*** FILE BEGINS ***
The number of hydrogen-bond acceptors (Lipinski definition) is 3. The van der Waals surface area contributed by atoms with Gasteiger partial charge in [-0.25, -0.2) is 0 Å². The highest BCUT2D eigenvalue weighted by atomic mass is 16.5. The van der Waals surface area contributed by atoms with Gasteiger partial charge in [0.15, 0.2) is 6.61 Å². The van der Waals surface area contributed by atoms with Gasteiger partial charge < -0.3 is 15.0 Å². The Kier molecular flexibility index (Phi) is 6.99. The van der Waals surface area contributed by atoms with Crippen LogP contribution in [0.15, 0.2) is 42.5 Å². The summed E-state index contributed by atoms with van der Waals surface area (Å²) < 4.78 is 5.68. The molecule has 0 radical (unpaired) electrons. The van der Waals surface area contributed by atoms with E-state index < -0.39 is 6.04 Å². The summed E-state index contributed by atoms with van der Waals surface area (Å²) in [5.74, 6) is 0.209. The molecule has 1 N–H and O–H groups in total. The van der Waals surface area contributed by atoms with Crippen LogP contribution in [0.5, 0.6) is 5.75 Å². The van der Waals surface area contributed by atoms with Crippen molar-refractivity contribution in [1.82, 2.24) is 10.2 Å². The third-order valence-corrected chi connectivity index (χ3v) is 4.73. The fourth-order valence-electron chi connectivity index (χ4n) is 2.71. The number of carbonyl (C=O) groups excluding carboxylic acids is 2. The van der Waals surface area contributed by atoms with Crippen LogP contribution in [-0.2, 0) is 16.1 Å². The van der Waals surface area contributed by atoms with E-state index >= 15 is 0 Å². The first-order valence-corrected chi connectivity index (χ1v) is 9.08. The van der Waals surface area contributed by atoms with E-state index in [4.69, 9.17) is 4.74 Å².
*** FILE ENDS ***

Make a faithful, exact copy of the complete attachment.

The number of hydrogen-bond acceptors (Lipinski definition) is 3. The van der Waals surface area contributed by atoms with Gasteiger partial charge in [-0.25, -0.2) is 0 Å². The highest BCUT2D eigenvalue weighted by atomic mass is 16.5. The van der Waals surface area contributed by atoms with Gasteiger partial charge in [0.15, 0.2) is 6.61 Å². The van der Waals surface area contributed by atoms with Gasteiger partial charge < -0.3 is 15.0 Å². The Kier molecular flexibility index (Phi) is 6.99. The van der Waals surface area contributed by atoms with Crippen LogP contribution in [0.15, 0.2) is 42.5 Å². The summed E-state index contributed by atoms with van der Waals surface area (Å²) < 4.78 is 5.68. The molecule has 0 radical (unpaired) electrons. The van der Waals surface area contributed by atoms with E-state index < -0.39 is 6.04 Å². The summed E-state index contributed by atoms with van der Waals surface area (Å²) in [5.74, 6) is 0.209. The molecule has 1 N–H and O–H groups in total. The van der Waals surface area contributed by atoms with Crippen LogP contribution in [0.5, 0.6) is 5.75 Å². The van der Waals surface area contributed by atoms with Crippen molar-refractivity contribution in [1.82, 2.24) is 10.2 Å². The third-order valence-corrected chi connectivity index (χ3v) is 4.73. The fourth-order valence-electron chi connectivity index (χ4n) is 2.71. The number of carbonyl (C=O) groups excluding carboxylic acids is 2. The van der Waals surface area contributed by atoms with Crippen LogP contribution in [-0.2, 0) is 16.1 Å². The van der Waals surface area contributed by atoms with E-state index >= 15 is 0 Å². The first-order valence-corrected chi connectivity index (χ1v) is 9.08. The van der Waals surface area contributed by atoms with E-state index in [4.69, 9.17) is 4.74 Å².